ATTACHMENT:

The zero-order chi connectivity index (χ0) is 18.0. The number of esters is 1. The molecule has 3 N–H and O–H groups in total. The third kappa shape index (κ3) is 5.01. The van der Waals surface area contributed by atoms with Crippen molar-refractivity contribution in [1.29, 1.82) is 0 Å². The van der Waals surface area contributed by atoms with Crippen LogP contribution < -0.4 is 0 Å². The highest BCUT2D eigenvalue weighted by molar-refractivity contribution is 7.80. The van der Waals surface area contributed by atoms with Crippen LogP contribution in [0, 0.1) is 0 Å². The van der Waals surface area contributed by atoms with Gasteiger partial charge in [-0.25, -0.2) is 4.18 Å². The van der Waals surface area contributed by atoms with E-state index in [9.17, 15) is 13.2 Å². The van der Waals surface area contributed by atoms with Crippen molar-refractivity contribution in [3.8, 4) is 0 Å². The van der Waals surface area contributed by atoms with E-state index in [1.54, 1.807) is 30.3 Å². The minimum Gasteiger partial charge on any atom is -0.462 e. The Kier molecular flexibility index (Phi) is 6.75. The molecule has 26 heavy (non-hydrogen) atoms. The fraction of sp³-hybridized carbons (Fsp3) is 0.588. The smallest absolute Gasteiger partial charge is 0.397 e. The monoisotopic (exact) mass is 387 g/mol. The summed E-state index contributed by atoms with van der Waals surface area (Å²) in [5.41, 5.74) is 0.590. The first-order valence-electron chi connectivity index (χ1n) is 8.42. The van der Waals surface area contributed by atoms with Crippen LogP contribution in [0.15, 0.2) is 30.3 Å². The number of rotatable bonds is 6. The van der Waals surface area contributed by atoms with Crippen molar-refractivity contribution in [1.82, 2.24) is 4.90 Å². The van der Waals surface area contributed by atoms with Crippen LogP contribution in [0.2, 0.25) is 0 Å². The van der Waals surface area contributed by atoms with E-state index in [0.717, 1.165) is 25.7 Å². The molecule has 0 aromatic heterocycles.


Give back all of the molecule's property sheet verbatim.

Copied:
The zero-order chi connectivity index (χ0) is 18.0. The number of esters is 1. The molecule has 3 N–H and O–H groups in total. The third kappa shape index (κ3) is 5.01. The van der Waals surface area contributed by atoms with Crippen molar-refractivity contribution in [1.29, 1.82) is 0 Å². The van der Waals surface area contributed by atoms with Crippen LogP contribution < -0.4 is 0 Å². The highest BCUT2D eigenvalue weighted by molar-refractivity contribution is 7.80. The van der Waals surface area contributed by atoms with Crippen LogP contribution in [0, 0.1) is 0 Å². The van der Waals surface area contributed by atoms with Gasteiger partial charge in [-0.25, -0.2) is 4.18 Å². The van der Waals surface area contributed by atoms with E-state index in [9.17, 15) is 13.2 Å². The van der Waals surface area contributed by atoms with Crippen molar-refractivity contribution in [3.8, 4) is 0 Å². The van der Waals surface area contributed by atoms with E-state index in [1.54, 1.807) is 30.3 Å². The minimum Gasteiger partial charge on any atom is -0.462 e. The Kier molecular flexibility index (Phi) is 6.75. The molecule has 26 heavy (non-hydrogen) atoms. The fraction of sp³-hybridized carbons (Fsp3) is 0.588. The smallest absolute Gasteiger partial charge is 0.397 e. The monoisotopic (exact) mass is 387 g/mol. The summed E-state index contributed by atoms with van der Waals surface area (Å²) in [5.41, 5.74) is 0.590. The first-order valence-electron chi connectivity index (χ1n) is 8.42. The van der Waals surface area contributed by atoms with Crippen LogP contribution in [0.15, 0.2) is 30.3 Å². The number of rotatable bonds is 6. The van der Waals surface area contributed by atoms with Crippen molar-refractivity contribution in [1.82, 2.24) is 4.90 Å². The van der Waals surface area contributed by atoms with Crippen LogP contribution in [0.2, 0.25) is 0 Å². The van der Waals surface area contributed by atoms with E-state index in [0.717, 1.165) is 25.7 Å². The molecule has 0 aromatic heterocycles.